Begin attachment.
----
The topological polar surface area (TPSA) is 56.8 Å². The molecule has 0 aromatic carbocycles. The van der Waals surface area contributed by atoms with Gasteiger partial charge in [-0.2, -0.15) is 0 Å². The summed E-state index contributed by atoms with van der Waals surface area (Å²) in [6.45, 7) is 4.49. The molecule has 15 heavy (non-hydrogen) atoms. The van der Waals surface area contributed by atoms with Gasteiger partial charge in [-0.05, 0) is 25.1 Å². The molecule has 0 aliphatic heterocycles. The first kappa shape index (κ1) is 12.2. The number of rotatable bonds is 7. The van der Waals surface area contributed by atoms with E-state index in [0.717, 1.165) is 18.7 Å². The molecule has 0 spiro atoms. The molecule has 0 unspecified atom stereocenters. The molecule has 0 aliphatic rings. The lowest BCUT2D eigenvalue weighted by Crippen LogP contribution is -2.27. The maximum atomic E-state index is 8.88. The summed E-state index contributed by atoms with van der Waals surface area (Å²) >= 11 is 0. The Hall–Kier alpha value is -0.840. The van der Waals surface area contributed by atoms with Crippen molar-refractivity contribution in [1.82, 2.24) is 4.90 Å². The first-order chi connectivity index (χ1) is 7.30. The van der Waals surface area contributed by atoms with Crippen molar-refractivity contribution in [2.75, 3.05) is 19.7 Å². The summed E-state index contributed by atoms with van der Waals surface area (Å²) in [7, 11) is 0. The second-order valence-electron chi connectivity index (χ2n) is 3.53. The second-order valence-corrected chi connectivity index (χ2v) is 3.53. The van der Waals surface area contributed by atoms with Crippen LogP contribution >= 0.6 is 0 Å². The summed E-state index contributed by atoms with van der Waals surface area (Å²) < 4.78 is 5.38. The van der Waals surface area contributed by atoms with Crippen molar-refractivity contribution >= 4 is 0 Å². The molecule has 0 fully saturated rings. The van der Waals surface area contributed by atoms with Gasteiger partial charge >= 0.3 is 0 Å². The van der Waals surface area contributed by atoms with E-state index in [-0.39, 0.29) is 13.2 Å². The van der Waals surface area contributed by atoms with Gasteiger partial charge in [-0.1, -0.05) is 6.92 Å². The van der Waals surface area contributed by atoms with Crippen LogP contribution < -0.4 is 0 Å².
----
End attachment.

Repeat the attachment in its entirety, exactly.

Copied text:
The topological polar surface area (TPSA) is 56.8 Å². The molecule has 0 aromatic carbocycles. The van der Waals surface area contributed by atoms with Gasteiger partial charge in [-0.2, -0.15) is 0 Å². The summed E-state index contributed by atoms with van der Waals surface area (Å²) in [6.45, 7) is 4.49. The molecule has 15 heavy (non-hydrogen) atoms. The van der Waals surface area contributed by atoms with Gasteiger partial charge in [-0.05, 0) is 25.1 Å². The molecule has 0 aliphatic heterocycles. The first kappa shape index (κ1) is 12.2. The number of rotatable bonds is 7. The van der Waals surface area contributed by atoms with E-state index in [0.717, 1.165) is 18.7 Å². The molecule has 0 spiro atoms. The molecule has 0 unspecified atom stereocenters. The molecule has 0 aliphatic rings. The lowest BCUT2D eigenvalue weighted by Crippen LogP contribution is -2.27. The maximum atomic E-state index is 8.88. The summed E-state index contributed by atoms with van der Waals surface area (Å²) >= 11 is 0. The Hall–Kier alpha value is -0.840. The van der Waals surface area contributed by atoms with Crippen molar-refractivity contribution in [1.82, 2.24) is 4.90 Å². The first-order chi connectivity index (χ1) is 7.30. The van der Waals surface area contributed by atoms with Crippen molar-refractivity contribution in [2.75, 3.05) is 19.7 Å². The summed E-state index contributed by atoms with van der Waals surface area (Å²) in [7, 11) is 0. The second-order valence-electron chi connectivity index (χ2n) is 3.53. The second-order valence-corrected chi connectivity index (χ2v) is 3.53. The van der Waals surface area contributed by atoms with Crippen LogP contribution >= 0.6 is 0 Å². The summed E-state index contributed by atoms with van der Waals surface area (Å²) < 4.78 is 5.38. The van der Waals surface area contributed by atoms with Crippen molar-refractivity contribution >= 4 is 0 Å². The molecule has 0 fully saturated rings. The van der Waals surface area contributed by atoms with Gasteiger partial charge >= 0.3 is 0 Å². The van der Waals surface area contributed by atoms with E-state index in [-0.39, 0.29) is 13.2 Å². The van der Waals surface area contributed by atoms with Gasteiger partial charge in [-0.1, -0.05) is 6.92 Å². The van der Waals surface area contributed by atoms with Crippen LogP contribution < -0.4 is 0 Å².